Fiona Rae has developed a complex, powerful and highly individual body of work. Employing a battery of painterly marks, graphic signs and symbols, her paintings explore the profusion of our visual and material culture and take us on an exhilarating ride through the possibilities of paint. In recent work the mood is ambiguous – flowers, hearts and cartoon characters might imply a sweet, almost cloying world, yet Rae’s dark and brooding palette, combined with virtuoso washes and veils of paint, evoke dissolution and decay. The paintings seem to suggest the seductions, contradictions and disappointments of contemporary life and culture. Born in Hong Kong in 1963, Rae completed a BA Hons Fine Art degree at Goldsmiths College in 1987. The following year, she participated in Damien Hirst’s Freeze in London’s Docklands, and within four years of graduating, she was shortlisted for the Turner Prize. Rae has exhibited extensively in museums and galleries internationally and her work is held in prestigious public and private collections worldwide. She lives and works in London.
English painter and printmaker. He began his studies in 1956 at Chelsea School of Art, London, continuing at the Royal College of Art (1960–63), one year below the students identified as originators of Pop art. In the early 1960s Caulfield's painting was characterized by flat images of objects paired with angular geometric devices or isolated against unmodulated areas of color. He adopted the anonymous technique of the sign painter, dispensing with visible brushwork and distracting detail and simplifying the representation of objects to a basic black outline in order to present ordinary images as emblems of a mysterious reality. He deliberately chose subjects that seemed hackneyed or ambiguous in time: not only traditional genres but self-consciously exotic and romantic themes and views of ruins and the Mediterranean. Gradually Caulfield's attention shifted to the architectural elements to which he had earlier made isolated reference. Caulfield began to insert highly detailed passages in the manner of Photorealism into his characteristically stylized idiom, playing to great effect with ambiguous definitions of reality and artifice. Always a slow and exacting worker, he sustained a high level of pictorial invention. During the 1980s he again turned to a more stripped-down aesthetic, particularly in large paintings in which the precise disposition of only a few identifiable elements miraculously transforms an ostensibly abstract picture through the creation of a vivid sense of place.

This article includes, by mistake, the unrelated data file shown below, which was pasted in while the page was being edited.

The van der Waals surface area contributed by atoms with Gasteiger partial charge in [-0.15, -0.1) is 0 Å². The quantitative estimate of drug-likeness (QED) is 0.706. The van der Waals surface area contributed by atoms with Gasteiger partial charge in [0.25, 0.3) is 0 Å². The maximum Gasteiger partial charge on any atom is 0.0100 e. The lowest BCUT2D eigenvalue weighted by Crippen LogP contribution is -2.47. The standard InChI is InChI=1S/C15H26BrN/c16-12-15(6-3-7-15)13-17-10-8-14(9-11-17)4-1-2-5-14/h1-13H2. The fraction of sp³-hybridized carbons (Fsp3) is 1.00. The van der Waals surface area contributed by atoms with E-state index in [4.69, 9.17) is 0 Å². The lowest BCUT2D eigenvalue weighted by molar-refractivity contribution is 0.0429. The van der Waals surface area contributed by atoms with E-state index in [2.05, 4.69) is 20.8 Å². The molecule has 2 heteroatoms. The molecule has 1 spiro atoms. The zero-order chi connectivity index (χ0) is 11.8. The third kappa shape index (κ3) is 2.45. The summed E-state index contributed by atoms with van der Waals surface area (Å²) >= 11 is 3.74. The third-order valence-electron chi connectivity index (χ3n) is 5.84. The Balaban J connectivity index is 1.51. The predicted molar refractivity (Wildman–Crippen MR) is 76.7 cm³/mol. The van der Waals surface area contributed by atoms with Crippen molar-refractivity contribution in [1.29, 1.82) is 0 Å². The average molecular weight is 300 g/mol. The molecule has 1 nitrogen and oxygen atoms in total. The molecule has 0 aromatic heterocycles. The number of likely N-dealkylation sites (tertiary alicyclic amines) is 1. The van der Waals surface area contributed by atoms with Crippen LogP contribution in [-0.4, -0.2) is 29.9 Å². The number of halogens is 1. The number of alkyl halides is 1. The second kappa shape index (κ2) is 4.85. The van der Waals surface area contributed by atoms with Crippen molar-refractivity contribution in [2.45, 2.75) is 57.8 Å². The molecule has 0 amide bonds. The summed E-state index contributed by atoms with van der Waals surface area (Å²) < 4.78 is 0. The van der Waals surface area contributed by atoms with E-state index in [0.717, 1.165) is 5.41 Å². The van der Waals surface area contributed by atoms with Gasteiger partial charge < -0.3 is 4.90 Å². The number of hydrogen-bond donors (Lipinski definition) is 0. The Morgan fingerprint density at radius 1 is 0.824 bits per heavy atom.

Peter Doig's paintings have a tendency to disorientate us, even when they depict recognizable imagery such as figures and buildings. We are often plunged into an unreliable world of reflections, sometimes literally when we are presented with the icy lakes and watery depths but more often in a metaphorical sense - the mirror image of memory or fantasy. Doig invites us to consider the status of the people, places and events that populate his pictures, whether they exist in private or public realms, in personal or shared experiences. Knowing that Doig's childhood was spent partly in Canada and partly in Trinidad, might tempt us to read his art as being a remembrance of youth in the snow and a meditation on a past and present awash with warm Caribbean hues. His paintings are ultimately to do with the ways in which, through a variety of processes, the painted image attains a specific resonance, a condition that is beyond words. Born in Edinburgh in 1959, Peter Doig now lives and works in Trinidad. Doig has had major solo international exhibitions, most recently at Tate Britain (2008), Musée d'Art moderne de la Ville de Paris and Dallas Museum of Art (2005).
Sara Fanelli was born in Florence. She came to London to study art and has been working there as a freelance designer and illustrator ever since graduating from the Royal College of Art in 1995. Her clients include the New Yorker, Penguin books, Faber & Faber, Tate Modern, V&A, Ron Arad and Issey Miyake. Her award-winning children’s books have been published in many languages and her work has been exhibited around the world, at the V&A, Tate Modern, Galleria d’Arte Moderna Bologna, Biblioteca Nacional Madrid and many others.